Last month Federal Reserve Chairman Ben Bernake made global headlines when he told the Brookings Institute that the recession is “very likely over.” If the recession is, in fact, over, what does that mean for the foodservice industry?

Joseph M. Carbonara, Editor in Chief
Joseph M. Carbonara, Editor in Chief

In the short-term, this ray of economic hope probably does not mean much to the foodservice industry. Foodservice operators’ equipment and supplies budgets are expected to decrease by 2.8 percent, on average, in 2010 according to FE&S annual Forecast Study. In contrast, 39 percent of the operators surveyed anticipate an increase in their food and beverage expenditures, while 45 percent anticipate this budget item will remain flat. Overall, we project that foodservice equipment and supplies sales for 2010 will remain flat when compared to this year.

Naturally, this means another year of belt tightening for the consultants, dealers, manufacturers, reps and service agents that serve them. Exactly how long it will take for the industry to return to a period of real, sustainable growth remains to be seen. And unlike Bernake’s proclamation that the recession has ended, I doubt that anyone in the foodservice industry will make a similar statement announcing that the community has entered a reovery mode. The foodservice industry’s transition to an overall growth mode will likely be very gradual as it will take time to restore consumer confidence to a point where they are actually purchasing food prepared away from the home at a greater level than they are today.

There’s no disputing the fact that consumers’ have altered their purchasing habits in light of a volatile business climate. For example, 58.4 percent of consumers say they are choosing less costly restaurants in response to the down economy, according to Restaurants and Institutions’ 2009 New American Diner study. But consumers’ change in purchasing habits goes beyond trading down. Consumers are also cutting back on what they order, as is evidenced by the fact that 74.3 percent say that skipping appetizers helps them trim their check averages. And consumers continue to scrutinize the very notion of going out to eat. In fact, 32.3 percent of consumers feel that all meal occasions are subject to being trimmed when it comes to managing their personal budgets.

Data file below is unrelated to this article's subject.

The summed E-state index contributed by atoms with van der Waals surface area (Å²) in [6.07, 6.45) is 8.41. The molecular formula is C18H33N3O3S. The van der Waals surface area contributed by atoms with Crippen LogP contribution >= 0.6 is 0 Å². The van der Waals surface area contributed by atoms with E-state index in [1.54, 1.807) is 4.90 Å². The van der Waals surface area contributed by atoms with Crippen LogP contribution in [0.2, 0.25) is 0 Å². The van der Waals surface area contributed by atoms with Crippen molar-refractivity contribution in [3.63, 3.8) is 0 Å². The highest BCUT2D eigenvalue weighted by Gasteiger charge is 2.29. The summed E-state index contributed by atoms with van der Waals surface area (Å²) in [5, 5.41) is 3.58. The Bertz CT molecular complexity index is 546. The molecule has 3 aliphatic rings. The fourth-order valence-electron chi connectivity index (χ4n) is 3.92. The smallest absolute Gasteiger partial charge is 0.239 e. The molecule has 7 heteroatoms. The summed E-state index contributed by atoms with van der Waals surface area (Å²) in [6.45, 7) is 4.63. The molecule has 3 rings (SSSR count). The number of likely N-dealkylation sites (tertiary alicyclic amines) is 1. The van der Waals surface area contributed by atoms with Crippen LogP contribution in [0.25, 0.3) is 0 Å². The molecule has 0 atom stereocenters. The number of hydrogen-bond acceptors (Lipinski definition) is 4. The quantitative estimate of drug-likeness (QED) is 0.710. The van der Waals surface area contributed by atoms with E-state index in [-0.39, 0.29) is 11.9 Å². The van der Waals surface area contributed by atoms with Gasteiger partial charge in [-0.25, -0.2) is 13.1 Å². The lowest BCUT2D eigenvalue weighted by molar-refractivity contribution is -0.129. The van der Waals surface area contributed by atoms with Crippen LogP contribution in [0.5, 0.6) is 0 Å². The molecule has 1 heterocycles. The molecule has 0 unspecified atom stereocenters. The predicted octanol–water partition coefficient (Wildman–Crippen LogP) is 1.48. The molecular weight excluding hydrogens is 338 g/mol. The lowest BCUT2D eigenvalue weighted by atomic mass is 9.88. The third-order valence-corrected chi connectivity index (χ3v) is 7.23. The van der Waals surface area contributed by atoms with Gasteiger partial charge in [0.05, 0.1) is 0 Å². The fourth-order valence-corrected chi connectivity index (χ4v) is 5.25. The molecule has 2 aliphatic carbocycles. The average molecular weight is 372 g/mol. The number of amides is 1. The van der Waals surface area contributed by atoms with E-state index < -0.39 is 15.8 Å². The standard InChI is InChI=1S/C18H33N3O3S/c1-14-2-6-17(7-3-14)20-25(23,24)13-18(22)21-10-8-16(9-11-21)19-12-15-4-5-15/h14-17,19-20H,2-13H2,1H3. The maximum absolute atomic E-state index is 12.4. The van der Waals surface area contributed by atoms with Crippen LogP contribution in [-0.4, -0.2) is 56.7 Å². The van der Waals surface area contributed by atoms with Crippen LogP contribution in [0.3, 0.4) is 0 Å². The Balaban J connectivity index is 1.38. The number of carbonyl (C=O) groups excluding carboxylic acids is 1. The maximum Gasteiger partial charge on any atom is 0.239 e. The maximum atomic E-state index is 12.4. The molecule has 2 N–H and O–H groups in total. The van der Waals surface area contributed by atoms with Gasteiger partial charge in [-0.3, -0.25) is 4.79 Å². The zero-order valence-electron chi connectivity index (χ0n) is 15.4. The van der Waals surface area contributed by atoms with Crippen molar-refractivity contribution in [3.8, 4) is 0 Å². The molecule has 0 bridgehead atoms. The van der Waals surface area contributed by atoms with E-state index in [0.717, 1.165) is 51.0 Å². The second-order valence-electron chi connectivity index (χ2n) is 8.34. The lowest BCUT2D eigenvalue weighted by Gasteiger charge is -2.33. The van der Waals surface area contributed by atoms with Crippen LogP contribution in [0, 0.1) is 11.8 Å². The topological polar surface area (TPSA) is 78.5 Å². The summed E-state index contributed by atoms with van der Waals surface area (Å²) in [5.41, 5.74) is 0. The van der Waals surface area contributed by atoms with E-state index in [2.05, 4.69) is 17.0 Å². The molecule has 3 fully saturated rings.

For foodservice operators, the key to recovery is understanding how their core customers have altered their consumption patterns and react accordingly. The addition of value menu items and limited time offers represents a terrific short-term option as consumers watch every penny spent on food. But it’s important to pair these steps with a long-term, more strategic approach.

As their customers go through this type of evolution, foodservice equipment and supplies companies need to make the investment to get closer to the operator base they serve. During challenging times like these, it’s easy to cut back the travel and manage the other expenses. While that might be a fiscally prudent move for some companies, cutting back on customer contact can’t be good for any organization.

Today we often bemoan the fact that information technology, in the form of email, cell phones and the like, has considerably sped up the pace of the business world compared to just a few short years ago. While this has undoubtedly altered the way we do business and communicate with one another, perhaps now is the time to use these tools to your advantage as you strive to stay connected and evolve with your customers’ needs.

That way, when the recession is finally over for the foodservice industry, you and your company will be poised for immediate growth.